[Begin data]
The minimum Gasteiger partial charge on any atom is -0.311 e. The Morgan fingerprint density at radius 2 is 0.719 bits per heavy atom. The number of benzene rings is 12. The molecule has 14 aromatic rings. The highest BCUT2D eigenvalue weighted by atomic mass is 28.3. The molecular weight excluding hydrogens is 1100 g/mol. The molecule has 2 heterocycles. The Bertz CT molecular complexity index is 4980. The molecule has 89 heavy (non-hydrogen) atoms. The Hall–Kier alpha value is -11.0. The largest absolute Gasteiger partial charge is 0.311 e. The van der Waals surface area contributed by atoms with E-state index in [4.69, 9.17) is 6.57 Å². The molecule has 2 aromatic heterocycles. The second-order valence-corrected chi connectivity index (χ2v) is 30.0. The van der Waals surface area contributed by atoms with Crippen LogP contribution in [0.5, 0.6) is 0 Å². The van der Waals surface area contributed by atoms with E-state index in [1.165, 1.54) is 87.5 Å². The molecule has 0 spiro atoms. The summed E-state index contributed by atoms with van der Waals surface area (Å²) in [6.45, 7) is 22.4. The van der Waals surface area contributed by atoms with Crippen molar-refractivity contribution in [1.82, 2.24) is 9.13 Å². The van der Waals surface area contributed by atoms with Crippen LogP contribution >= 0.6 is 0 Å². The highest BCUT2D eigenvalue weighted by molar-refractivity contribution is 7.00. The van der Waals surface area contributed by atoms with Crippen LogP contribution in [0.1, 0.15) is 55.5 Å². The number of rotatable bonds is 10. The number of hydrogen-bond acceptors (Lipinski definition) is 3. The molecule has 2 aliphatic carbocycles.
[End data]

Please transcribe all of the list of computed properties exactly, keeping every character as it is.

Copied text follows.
The minimum Gasteiger partial charge on any atom is -0.311 e. The Morgan fingerprint density at radius 2 is 0.719 bits per heavy atom. The number of benzene rings is 12. The molecule has 14 aromatic rings. The highest BCUT2D eigenvalue weighted by atomic mass is 28.3. The molecular weight excluding hydrogens is 1100 g/mol. The molecule has 2 heterocycles. The Bertz CT molecular complexity index is 4980. The molecule has 89 heavy (non-hydrogen) atoms. The Hall–Kier alpha value is -11.0. The largest absolute Gasteiger partial charge is 0.311 e. The van der Waals surface area contributed by atoms with E-state index in [4.69, 9.17) is 6.57 Å². The molecule has 2 aromatic heterocycles. The second-order valence-corrected chi connectivity index (χ2v) is 30.0. The van der Waals surface area contributed by atoms with Crippen LogP contribution in [0.5, 0.6) is 0 Å². The van der Waals surface area contributed by atoms with E-state index in [1.165, 1.54) is 87.5 Å². The molecule has 0 spiro atoms. The summed E-state index contributed by atoms with van der Waals surface area (Å²) in [6.45, 7) is 22.4. The van der Waals surface area contributed by atoms with Crippen molar-refractivity contribution in [1.82, 2.24) is 9.13 Å². The van der Waals surface area contributed by atoms with Crippen LogP contribution >= 0.6 is 0 Å². The highest BCUT2D eigenvalue weighted by molar-refractivity contribution is 7.00. The van der Waals surface area contributed by atoms with Crippen LogP contribution in [0.1, 0.15) is 55.5 Å². The number of rotatable bonds is 10. The number of hydrogen-bond acceptors (Lipinski definition) is 3. The molecule has 2 aliphatic carbocycles.